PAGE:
Sub Threatening Liens on Client Properties
Granite Sub-Contractor sent email stating extra charge for correcting defective work and has threatened a lien on client properties if invoices are not paid by 11/8.
My husband in the GC on the residential renovation work.
Please also provide recommendations for Construction Attorneys in the Atlanta area.
When subcontractors are threatening to file a mechanics lien against the job it’s important to take the threat seriously, and start to consult your options. Your question is short, but presents a number of issues, and I’ll address each of them.
Change Orders v. Defective Work
Is the subcontractor entitled to the “extra charges?” Or was the subcontractors work “defective” requiring him/her to fix the work on their own dime? Is the “extra charges” for work that was within the original contract’s scope, or is it work beyond the original scope?
These are all difficult questions to answer, and parties very frequently fight about these things. The answers are not always very clear.
When the parties (like you and the subcontractor) are fighting about whether “extra work” must be paid for (i.e. a change order), or not…the fact is that the subcontractor does have the right to file a mechanics lien for the full amount that they claim to be due. Even if it’s in dispute.
Options when subcontractors threaten a lien filing
So, if a subcontractor is threatening a mechanics lien for work that is in dispute…and they have the right to actually file a lien for this amount, what are your options? Are you forced to just pay them?!?
You are not forced to pay the subcontractor and bend to their will, but you will need to deal with the lien claim. The property owner will certainly care about this lien, and as the general contractor, you likely have a provision in your contract requiring that you keep the property free and clear of liens filed by subcontractors. So, if the sub does file a lien, you’ll be in default of your contract! And your duty to the owner!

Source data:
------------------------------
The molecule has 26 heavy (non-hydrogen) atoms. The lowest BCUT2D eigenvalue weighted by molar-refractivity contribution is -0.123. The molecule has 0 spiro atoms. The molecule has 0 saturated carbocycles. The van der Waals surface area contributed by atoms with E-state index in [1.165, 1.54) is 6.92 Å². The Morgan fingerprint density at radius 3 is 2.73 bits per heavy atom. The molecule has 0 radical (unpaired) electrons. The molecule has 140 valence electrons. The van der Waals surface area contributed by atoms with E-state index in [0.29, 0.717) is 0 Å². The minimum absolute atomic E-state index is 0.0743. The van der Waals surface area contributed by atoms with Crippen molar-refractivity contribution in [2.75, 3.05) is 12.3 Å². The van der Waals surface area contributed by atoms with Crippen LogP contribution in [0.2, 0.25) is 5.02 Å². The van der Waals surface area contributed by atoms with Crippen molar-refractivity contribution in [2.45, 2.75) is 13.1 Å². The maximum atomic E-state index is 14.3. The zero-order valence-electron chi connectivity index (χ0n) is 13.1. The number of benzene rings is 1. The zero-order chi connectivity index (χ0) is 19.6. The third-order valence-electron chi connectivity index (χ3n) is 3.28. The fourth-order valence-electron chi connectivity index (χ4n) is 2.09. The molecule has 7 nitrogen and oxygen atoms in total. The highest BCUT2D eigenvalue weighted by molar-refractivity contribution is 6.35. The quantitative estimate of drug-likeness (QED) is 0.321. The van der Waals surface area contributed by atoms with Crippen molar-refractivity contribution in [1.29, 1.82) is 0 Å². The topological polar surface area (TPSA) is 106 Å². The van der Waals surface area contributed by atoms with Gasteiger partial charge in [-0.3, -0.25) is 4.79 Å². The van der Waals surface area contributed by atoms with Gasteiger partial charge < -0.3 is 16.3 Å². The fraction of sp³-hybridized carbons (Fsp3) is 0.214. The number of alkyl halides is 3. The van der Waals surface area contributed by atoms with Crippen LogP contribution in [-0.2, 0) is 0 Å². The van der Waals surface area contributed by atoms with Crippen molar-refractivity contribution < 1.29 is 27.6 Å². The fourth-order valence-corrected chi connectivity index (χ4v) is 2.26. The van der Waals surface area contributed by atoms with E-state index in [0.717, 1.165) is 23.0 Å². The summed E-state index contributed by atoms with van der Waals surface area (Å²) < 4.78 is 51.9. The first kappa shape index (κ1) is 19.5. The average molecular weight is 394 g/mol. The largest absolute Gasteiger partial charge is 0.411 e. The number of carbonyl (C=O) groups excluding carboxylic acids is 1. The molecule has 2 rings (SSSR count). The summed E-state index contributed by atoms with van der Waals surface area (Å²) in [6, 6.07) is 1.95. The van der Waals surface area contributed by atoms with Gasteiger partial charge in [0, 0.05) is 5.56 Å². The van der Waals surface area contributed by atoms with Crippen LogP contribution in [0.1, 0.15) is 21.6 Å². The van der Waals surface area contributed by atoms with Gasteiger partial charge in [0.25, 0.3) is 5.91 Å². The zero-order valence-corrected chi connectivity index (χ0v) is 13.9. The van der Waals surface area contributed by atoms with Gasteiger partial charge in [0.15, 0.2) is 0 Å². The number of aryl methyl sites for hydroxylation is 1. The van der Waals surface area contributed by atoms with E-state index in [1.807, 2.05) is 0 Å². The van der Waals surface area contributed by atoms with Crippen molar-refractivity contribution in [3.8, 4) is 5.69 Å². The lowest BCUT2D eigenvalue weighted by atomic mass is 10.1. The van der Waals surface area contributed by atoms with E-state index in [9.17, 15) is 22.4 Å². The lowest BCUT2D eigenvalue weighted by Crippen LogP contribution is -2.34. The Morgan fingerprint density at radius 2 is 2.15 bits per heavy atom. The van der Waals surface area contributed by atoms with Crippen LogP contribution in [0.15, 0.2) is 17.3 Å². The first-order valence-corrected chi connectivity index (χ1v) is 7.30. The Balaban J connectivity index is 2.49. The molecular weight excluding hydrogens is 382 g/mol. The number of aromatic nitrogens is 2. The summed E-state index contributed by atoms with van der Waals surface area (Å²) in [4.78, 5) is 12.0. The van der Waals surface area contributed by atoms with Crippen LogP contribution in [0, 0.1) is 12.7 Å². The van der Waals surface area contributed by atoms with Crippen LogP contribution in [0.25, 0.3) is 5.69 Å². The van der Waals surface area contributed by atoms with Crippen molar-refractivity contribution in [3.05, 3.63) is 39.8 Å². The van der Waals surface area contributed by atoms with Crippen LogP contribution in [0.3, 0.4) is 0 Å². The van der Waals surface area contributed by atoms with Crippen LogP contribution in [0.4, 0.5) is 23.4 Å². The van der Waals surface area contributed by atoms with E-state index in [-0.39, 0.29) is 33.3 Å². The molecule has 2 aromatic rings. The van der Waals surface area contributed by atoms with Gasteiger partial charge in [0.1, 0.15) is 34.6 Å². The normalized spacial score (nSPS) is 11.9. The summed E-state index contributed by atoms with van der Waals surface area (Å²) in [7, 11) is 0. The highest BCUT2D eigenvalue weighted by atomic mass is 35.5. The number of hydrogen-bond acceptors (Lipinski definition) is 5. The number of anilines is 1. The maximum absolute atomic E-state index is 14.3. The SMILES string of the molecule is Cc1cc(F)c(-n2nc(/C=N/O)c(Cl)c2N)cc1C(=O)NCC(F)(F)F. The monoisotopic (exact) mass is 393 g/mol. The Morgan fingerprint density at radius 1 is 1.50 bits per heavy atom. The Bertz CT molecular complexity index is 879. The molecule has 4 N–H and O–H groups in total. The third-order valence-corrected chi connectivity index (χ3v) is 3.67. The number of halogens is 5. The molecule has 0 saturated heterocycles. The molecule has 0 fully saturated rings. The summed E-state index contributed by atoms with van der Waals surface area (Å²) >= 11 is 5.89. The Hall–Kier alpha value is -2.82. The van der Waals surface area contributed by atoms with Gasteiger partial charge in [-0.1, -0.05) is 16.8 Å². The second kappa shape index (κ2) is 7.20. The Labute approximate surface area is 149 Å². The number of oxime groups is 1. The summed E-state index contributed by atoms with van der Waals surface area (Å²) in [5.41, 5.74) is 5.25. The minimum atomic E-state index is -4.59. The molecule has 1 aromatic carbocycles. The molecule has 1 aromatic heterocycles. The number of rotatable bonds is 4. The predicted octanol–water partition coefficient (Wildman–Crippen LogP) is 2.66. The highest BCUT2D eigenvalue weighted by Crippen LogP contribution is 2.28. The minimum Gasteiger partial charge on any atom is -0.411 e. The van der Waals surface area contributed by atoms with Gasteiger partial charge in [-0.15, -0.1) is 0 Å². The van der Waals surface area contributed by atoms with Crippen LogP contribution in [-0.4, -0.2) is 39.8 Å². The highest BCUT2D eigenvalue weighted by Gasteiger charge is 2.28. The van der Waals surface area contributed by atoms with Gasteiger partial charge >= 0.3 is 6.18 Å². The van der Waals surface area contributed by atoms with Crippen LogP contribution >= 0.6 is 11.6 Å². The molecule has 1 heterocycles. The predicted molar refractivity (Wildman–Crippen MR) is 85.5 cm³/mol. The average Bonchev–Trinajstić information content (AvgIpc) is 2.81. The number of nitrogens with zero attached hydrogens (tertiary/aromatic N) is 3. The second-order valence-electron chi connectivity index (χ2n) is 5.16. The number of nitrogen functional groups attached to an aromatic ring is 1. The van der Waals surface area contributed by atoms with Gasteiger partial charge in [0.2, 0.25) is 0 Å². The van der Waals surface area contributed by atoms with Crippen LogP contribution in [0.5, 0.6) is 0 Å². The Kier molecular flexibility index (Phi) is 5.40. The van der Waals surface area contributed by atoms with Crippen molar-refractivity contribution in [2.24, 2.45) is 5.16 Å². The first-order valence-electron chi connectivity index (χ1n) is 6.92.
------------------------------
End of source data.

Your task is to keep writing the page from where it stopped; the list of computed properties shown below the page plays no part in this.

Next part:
So, what are your options?
1. You can compromise with the subcontractor. Remember, even though the parties may be starting to dig in their heels here, a full-blown legal dispute is good for no one. You and the subcontractor disagree. Explore if there is a way to compromise on your differences and avoid the dispute. It’s even possible to do this formally — through a mediation — which, depending on the size of your dispute, may be worth it. There is also a great new tool from a group that does these mediations electronically, FairClaims.com. Something like that may be worth a shot.
2. Prepare to “bond off” the lien: If there’s no hope of a compromise, you’ll want to look into “bonding off” any liens filed by the subcontractor. Here is an article about this to help you understand the process: Primer on Mechanics Lien Bonds & Bonding Off A Mechanics Lien. And you can get a quote for lien bonds from companies like Surety One, as you can see here: Georgia’s Mechanic’s Lien Release Bond. Remember, this is something you want to prepare for. There’s no need to “bond off” the lien if the lien is never filed. Also, “bonding off” the lien will just get the lien off the books and keep you clear with the property owner, but you’ll still need to deal with the subcontractor’s dispute.
Recommendations for Atlanta, Georgia Construction Attorneys
You can find a list of construction attorneys in Georgia here. I specifically recommend reaching out to Mark Cobb of the Cobb Law Group. I’ve been a fan of their firm and their content for years. Here is their website.
Thank you, Scott Wolfe, for the recommendation. The advise which Scott posted is correct, and they may be additional options depending upon the amount of the lien claimed and the speed at which the lien needs to be removed. If we can help in any way, please do not hesitate to reach out to me or my paralegal James Eubanks.